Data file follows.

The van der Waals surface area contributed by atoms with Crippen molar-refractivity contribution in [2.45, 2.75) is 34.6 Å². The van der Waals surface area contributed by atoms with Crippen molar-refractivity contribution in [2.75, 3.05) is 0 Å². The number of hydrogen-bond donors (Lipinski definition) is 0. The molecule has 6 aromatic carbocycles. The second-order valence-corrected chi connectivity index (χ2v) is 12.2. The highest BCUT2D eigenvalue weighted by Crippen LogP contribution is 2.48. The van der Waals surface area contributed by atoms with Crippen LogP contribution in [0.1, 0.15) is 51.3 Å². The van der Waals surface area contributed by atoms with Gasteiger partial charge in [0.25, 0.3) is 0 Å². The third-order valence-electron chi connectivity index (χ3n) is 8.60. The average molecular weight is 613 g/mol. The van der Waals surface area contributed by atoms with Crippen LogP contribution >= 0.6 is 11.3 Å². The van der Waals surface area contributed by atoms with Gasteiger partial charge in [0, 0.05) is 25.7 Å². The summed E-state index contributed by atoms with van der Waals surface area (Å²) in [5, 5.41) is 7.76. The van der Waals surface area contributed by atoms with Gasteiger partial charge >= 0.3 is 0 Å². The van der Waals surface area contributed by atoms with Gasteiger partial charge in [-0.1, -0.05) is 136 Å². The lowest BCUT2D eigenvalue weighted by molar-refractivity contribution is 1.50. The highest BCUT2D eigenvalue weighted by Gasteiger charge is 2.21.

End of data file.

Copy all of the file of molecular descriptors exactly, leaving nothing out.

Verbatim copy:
The van der Waals surface area contributed by atoms with Crippen molar-refractivity contribution in [2.45, 2.75) is 34.6 Å². The van der Waals surface area contributed by atoms with Crippen molar-refractivity contribution in [2.75, 3.05) is 0 Å². The number of hydrogen-bond donors (Lipinski definition) is 0. The molecule has 6 aromatic carbocycles. The second-order valence-corrected chi connectivity index (χ2v) is 12.2. The highest BCUT2D eigenvalue weighted by Crippen LogP contribution is 2.48. The van der Waals surface area contributed by atoms with Crippen LogP contribution in [0.1, 0.15) is 51.3 Å². The van der Waals surface area contributed by atoms with Gasteiger partial charge in [0.25, 0.3) is 0 Å². The third-order valence-electron chi connectivity index (χ3n) is 8.60. The average molecular weight is 613 g/mol. The van der Waals surface area contributed by atoms with Crippen LogP contribution >= 0.6 is 11.3 Å². The van der Waals surface area contributed by atoms with Gasteiger partial charge in [0, 0.05) is 25.7 Å². The summed E-state index contributed by atoms with van der Waals surface area (Å²) in [5, 5.41) is 7.76. The van der Waals surface area contributed by atoms with Gasteiger partial charge >= 0.3 is 0 Å². The van der Waals surface area contributed by atoms with Gasteiger partial charge in [-0.1, -0.05) is 136 Å². The lowest BCUT2D eigenvalue weighted by molar-refractivity contribution is 1.50. The highest BCUT2D eigenvalue weighted by Gasteiger charge is 2.21.